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Transcript
Genetic Drift and Gene Flow Illustration
This is a more detailed description of Activity Idea I, in Chapter 3, “If Not Race, How do
We Explain Biological Differences?” , in the book How Real is Race? A Sourcebook
on Race, Culture, and Biology. Carol C. Mukhopadhyay, Rosemary Henze, and
Yolanda T. Moses. 2007. Lanham, Md: Rowman & Littlefield Education.
http://www.rowmaneducation.com/ISBN/1578865603
These activities were developed by or adapted for use here by Scott Smith, graduate
student, Department of Anthropology, University of California, Riverside. ©Scott Smith
Genetic Drift Illustration
Objective: To illustrate the effects of genetic drift on allele frequencies in a population.
Conceptual Overview
Genetic drift is one of the four forces of evolution and is defined as the fluctuation
of allele frequencies due to random factors. Genetic drift is strongly tied to population
size and becomes influential in situations where a small segment of an original
population splits off or becomes isolated from the parent population. Sometimes this
occurs when a small group founds a new population in geographic isolation from the
parent population. This is referred to as ‘founder effect’. Other times this process occurs
when a parent population undergoes a devastating population reduction referred to as a
population bottleneck.
These processes both produce a situation where a non-representative sample of
alleles is carried over to the new population. For example, assume a parent population of
1000 individuals and at one particular locus each individual has one of two forms of a
gene, B or b. In the original parent population 700 individuals have the B allele and 300
have the b allele. The frequency then of the B allele is .7 and the frequency of the b allele
is .3.
Say 200 individuals become angry with the parent population and decide to leave
and start a new settlement far away from the original parent population. Just by chance
180 of these individuals have the B allele and only 20 have the b allele. The new
frequency of the B allele in this population is then .9 and the new frequency of the b
allele is .1. In this case because a random sample of alleles was carried over to a new
founder population that is much smaller than the original parent population, allele
frequencies were altered. Since evolution is defined as a change in allele frequencies
over time we see how genetic drift can be an important evolutionary force.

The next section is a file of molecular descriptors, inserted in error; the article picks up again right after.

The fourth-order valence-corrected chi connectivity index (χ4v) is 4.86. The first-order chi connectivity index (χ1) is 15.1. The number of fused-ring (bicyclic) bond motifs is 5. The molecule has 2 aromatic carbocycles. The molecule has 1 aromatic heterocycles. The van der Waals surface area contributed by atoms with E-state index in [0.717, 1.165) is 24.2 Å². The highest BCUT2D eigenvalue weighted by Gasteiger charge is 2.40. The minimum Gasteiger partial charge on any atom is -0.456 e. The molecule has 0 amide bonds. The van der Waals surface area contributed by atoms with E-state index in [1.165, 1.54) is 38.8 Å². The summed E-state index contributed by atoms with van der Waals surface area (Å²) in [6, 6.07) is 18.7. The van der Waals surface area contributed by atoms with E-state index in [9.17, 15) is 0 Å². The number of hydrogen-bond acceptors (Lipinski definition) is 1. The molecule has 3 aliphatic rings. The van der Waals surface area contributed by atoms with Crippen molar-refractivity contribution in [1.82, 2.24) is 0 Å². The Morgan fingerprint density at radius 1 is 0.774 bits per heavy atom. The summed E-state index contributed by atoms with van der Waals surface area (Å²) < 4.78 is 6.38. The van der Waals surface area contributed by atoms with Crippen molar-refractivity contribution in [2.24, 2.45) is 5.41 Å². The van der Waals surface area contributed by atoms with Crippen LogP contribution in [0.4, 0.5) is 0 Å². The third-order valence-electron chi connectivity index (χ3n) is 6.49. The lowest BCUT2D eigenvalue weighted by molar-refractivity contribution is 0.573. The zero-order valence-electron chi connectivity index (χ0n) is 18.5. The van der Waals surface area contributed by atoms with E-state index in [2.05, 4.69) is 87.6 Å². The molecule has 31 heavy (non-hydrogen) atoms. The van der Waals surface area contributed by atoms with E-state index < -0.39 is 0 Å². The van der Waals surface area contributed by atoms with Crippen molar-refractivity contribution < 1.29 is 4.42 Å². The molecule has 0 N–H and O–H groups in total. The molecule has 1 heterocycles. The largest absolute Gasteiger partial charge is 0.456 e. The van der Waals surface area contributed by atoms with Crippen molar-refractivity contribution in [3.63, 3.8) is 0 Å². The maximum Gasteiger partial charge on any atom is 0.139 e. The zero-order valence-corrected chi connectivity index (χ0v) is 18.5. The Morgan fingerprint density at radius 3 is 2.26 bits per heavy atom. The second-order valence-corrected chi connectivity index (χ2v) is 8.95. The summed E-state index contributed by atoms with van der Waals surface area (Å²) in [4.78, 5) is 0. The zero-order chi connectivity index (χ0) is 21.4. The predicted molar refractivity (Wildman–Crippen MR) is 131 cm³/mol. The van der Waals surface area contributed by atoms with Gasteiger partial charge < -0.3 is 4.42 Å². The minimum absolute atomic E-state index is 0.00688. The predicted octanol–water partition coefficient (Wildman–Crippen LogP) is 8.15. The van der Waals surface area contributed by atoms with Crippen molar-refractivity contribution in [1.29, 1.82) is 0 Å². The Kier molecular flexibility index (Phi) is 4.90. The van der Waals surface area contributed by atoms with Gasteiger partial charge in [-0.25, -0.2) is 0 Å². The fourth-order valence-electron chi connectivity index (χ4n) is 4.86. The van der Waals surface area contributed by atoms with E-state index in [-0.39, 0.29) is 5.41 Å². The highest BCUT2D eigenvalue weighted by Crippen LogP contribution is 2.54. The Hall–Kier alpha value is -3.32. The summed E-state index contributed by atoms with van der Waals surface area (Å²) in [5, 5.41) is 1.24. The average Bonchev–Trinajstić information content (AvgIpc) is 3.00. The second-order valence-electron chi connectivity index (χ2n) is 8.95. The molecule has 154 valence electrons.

Materials (per group of students)

Dry beans of two different colors (they should be as close to the same size as
possible) (other materials such two different color marbles may be used alternatively)

A set of measuring cups

A large bowl

A cafeteria tray or a pan of some sort on which to sort beans (something with edges is
useful so the beans don’t go shooting around the room)
Instructions
1) Divide students into groups
2) Explain that the beans represent two different alleles (eg. B and b) at one
particular locus on a chromosome. You might say that these beans represent the
gene for tongue-rolling ability (which is a discrete trait). One type of bean
represents the tongue-rollers and the other the non-tongue-rollers. You can use
any discrete trait here though.
3) Have students take a cup of each type of bean and mix them in the large bowl.
Explain to the students that since the alleles are about the same size and the same
volume was taken of each there should be the same number of each allele in the
bowl (if you want to take the time you can have each group count out even
numbers of beans but each group should use about a cup of each type of bean).
The beans now in each group’s bowl are the original parent population of alleles
and the frequency of each type of bean (allele) is .5.
4) In order to simulate the effects of genetic drift students will begin taking samples
of beans (alleles) and recording the counts and frequencies of each type of bean
on a data table (see example table below). Explain to students that each sample
they take represents a group of individuals who have become angry with the
original parent population and have decided to leave and settle somewhere else.
5) Groups will begin by taking a ½ cup sample (25%) of the original parent